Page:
A quiet and humble leader, Ashtyn Davis began his career at Cal as a hurdler on the track and field team before walking onto the Bears’ football team in 2015. While players like linebacker Evan Weaver often stole both the spotlight and the stat sheet for the Bears, their former teammate Davis quietly directed the secondary, helping transform the Cal defensive backs into one of the best units in the country. Flashing his ability at both safety and returner, Davis flourished in his final two seasons, earning All-Pac-12 honors in each of them. Now, he is penciled in to be the first former Cal player off the board, and will likely be the quickest of the bunch to become a full-time starter.
Davis has the build of a prototypical NFL free safety, standing at 6’1’’ and weighing in at just over 200 pounds. Paired with his blazing speed, he has the exact type of range that teams are looking for in a league that is becoming increasingly pass-heavy. Davis can patrol as a deep center fielder in single-high sets or in more traditional cover-2 or cover-3 looks, as he possesses the closing speed that defensive coaches crave. Just because he’s fast, though, doesn’t mean he can’t deliver a hit stick when the chance is given.
In the midst of rehabbing from a groin injury and minor surgery, Davis only competed in the bench press at the NFL combine with the intent of doing running drills at Cal’s Pro Day. That event, along with virtually everything else in sports, however, was canceled due to the coronavirus pandemic. The cancellation may have been a blow to Davis’ draft stock — he was expected to be among the fastest defensive backs in this year’s class with a legitimate chance of running a sub-4.4 40-yard dash, but now, all scouts have to go off of when judging his speed is his in-game film and previous track and field results.
For now, one of the main knocks on Davis is his injury history. Although there has been nothing too extreme, the frequency of minor injury issues may cause some concern for teams, especially given the inability to watch him workout during the pandemic. Apart from that, some scouts downplay his effectiveness in the box or in run support, but neither of those would be his primary role in an ideal scheme.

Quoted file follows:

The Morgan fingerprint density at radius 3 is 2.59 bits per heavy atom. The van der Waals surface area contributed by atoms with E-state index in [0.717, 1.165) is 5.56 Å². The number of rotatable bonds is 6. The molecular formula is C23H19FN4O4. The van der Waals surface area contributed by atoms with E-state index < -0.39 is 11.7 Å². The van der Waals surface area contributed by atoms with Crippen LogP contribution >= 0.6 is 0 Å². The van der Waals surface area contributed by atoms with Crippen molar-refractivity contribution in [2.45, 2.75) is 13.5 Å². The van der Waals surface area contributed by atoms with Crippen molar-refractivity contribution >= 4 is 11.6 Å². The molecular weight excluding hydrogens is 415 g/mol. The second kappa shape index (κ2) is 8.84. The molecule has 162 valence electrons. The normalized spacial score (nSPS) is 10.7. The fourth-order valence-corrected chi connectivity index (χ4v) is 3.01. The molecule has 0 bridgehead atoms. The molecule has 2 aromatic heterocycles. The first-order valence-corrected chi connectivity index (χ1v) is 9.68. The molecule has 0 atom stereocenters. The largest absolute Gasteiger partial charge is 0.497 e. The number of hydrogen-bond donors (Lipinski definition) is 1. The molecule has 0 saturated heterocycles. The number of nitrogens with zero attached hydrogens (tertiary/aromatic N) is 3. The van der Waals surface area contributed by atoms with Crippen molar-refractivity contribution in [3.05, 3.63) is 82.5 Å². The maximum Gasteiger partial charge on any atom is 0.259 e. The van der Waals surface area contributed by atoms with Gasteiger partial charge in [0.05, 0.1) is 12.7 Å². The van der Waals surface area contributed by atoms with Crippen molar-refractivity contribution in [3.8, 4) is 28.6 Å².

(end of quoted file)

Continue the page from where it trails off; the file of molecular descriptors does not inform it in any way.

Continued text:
As a walk-on, Davis got a late start in the Cal football program before being named a full-time starter in his final two seasons with the team. That can be seen as a blessing or a curse, though, as Davis may just be brushing the surface of his potential, albeit at the age of 23. Regardless of whether or not he gets a chance to compete for a starting role as a rookie, Davis has the chance to make an immediate impact as a kick returner, something he did often for the Bears.
Partly due to his lack of combine drills (and a lot due to the pandemic as a whole), Davis’ draft projections are all over the place. Since the beginning of April alone, the mystery man has been projected in high-profile mock drafts to go anywhere from the late-first round to dropping all the way to round four. Pro Football Focus, in a recent mock, had Davis going to the Miami Dolphins at pick 26 overall, reuniting with his college defensive backs coach Gerald Alexander. Most mock drafts, though, have Davis falling to the third round around the 75th-to-90th pick.
Because of how valued his physical traits and intangibles are to NFL teams, Cal fans should bet on Davis being taken earlier than many think — somewhere in either the second round or early third round is quite likely. After all, these unique circumstances have made projecting draft positions even more difficult than it normally is. Davis is easily the most pro-ready out of the other former Bear prospects, and it’s only a matter of time before he will get the chance to battle some of the NFL’s best quarterbacks every Sunday.